New seasonally adjusted (SA), filings for unemployment insurance benefits fell 19,000 to 238,000 for the week ending April 29th, while the four week moving average (4WMA), was 243,000, up 0.3% week on week. The current SA new claims number is now 64% below the 665,000 peak realized the week of March 28th 2009.
Figure 1 presents a chart if initial claims from 2013 to present for both SA and non-seasonally adjusted values. Jobless claims fall during the peak holiday shopping period and rise after the season is over. The current level of new claims is the lowest it has been since the 1970s.
New filings for benefits have remained below 300,000 for 113 weeks as the U3 unemployment rate stands at 4.5% and the U6, (total unemployed, plus all marginally attached workers plus total employed part time for economic reasons), unemployment rate measures 8.9%. The U3 is at its lowest level since April 2007, while the U6 is at the lowest level since December 2007.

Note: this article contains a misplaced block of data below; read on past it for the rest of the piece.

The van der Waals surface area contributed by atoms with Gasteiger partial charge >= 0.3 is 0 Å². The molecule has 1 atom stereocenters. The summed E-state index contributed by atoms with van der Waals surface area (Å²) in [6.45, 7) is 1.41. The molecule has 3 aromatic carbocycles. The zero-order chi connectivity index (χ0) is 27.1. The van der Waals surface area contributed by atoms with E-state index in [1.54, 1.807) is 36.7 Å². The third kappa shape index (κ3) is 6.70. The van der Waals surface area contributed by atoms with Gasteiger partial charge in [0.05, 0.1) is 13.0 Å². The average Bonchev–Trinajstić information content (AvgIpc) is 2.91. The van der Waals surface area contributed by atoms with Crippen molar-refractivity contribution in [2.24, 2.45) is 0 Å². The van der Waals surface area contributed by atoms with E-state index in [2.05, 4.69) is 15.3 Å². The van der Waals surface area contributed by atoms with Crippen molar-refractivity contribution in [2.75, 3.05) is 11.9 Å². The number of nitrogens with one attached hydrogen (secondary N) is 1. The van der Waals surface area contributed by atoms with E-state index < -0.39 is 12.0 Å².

Continuing SA unemployment claims fell 50,000 to 1,978,000 for the week ending April 15th, as the 4WMA came in at 2,023,250, down 94,202 week on week, and down 167,116 year on year. The current SA continuous claims number is now 70% below the 6,618,000 peak realized the week of June 27th 2009, (Figure 2).
The labor market is performing well despite being in its eighth year of expansion. It is becoming increasing difficult to find workers with the right skills and that is putting the brakes on hiring. Job openings remain elevated and have consistently exceeded hiring and layoffs remain exceedingly low. Economists expect to see rising wage pressures as the supply of qualified workers diminishes.
At Gerdau, we keep a keen eye on the employment numbers because we have demonstrated that there is an excellent correlation between employment levels and steel consumption. High job creation and low unemployment translate to strong steel demand and vice versa.